There is little doubt that the Royal Society for the Protection of Birds (RSPB) and anglers have been at loggerheads over cormorants with both sides struggling to concede to the other’s view.
From an angler’s perspective, it feels like the RSPB have dug their heels in and are choosing to ignore world-wide figures that suggest there are too many cormorants.
Angling Trust chief officer Mark Lloyd gave a host of facts and figures on a recent screening of BBC’s The One Show in favour of keeping cormorant numbers under control.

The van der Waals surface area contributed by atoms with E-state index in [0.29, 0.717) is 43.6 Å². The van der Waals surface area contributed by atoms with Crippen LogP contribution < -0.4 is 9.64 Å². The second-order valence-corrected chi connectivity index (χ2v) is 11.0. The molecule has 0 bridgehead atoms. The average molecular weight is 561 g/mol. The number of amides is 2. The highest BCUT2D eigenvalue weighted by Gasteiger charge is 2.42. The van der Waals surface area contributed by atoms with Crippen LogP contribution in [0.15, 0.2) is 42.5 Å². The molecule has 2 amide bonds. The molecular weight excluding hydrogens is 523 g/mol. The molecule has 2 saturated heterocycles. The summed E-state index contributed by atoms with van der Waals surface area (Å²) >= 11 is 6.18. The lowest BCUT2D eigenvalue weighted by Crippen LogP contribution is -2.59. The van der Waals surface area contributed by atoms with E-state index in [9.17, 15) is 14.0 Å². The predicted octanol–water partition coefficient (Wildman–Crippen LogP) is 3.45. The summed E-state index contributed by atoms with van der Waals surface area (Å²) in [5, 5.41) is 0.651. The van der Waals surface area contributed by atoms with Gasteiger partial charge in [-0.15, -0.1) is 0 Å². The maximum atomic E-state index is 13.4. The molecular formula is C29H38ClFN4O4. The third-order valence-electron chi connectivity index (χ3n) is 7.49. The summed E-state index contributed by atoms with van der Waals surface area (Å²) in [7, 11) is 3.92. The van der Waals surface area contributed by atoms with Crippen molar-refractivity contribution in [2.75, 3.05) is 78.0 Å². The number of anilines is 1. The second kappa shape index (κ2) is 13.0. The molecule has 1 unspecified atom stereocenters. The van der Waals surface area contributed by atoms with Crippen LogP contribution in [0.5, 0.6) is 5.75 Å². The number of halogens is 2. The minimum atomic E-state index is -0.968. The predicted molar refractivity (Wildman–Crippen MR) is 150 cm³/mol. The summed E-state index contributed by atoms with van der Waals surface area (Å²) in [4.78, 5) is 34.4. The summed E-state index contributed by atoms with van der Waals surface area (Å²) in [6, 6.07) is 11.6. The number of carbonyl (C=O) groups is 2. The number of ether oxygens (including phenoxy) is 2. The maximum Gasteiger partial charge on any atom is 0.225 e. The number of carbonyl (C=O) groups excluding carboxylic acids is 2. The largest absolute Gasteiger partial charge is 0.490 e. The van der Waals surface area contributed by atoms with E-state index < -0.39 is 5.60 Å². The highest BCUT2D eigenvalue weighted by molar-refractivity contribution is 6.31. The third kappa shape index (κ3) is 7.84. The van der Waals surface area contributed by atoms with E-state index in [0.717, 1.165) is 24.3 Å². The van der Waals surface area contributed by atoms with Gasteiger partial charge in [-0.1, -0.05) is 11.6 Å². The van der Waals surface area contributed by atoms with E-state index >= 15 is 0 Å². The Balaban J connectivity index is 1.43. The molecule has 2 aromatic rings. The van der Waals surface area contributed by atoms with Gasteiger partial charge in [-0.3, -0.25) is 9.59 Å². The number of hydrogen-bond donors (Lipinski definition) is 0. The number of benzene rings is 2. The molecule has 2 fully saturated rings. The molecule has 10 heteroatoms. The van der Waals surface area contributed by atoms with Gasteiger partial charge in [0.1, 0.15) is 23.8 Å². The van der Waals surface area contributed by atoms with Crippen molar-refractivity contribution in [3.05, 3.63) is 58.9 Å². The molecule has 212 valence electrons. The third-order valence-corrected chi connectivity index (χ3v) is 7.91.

He claimed that in this country alone there are at least 30,000 of them, each consuming at least a pound of fish a day.
In response, RSPB spokesman John Knott suggested that the birds were not having much impact on current fish stocks.
He went on to blame anglers for overstocking in the first place – although he did have a point there, especially on the commercials, some of which have been heavily overstocked.
What he did not take into consideration is our river system where some of them have been completely stripped of fish.
When I was a young man our local river (Wharfe) was alive with fish with some huge shoals of dace. And venues like Boston Spa, Tadcaster and Ulleskelf were full of them.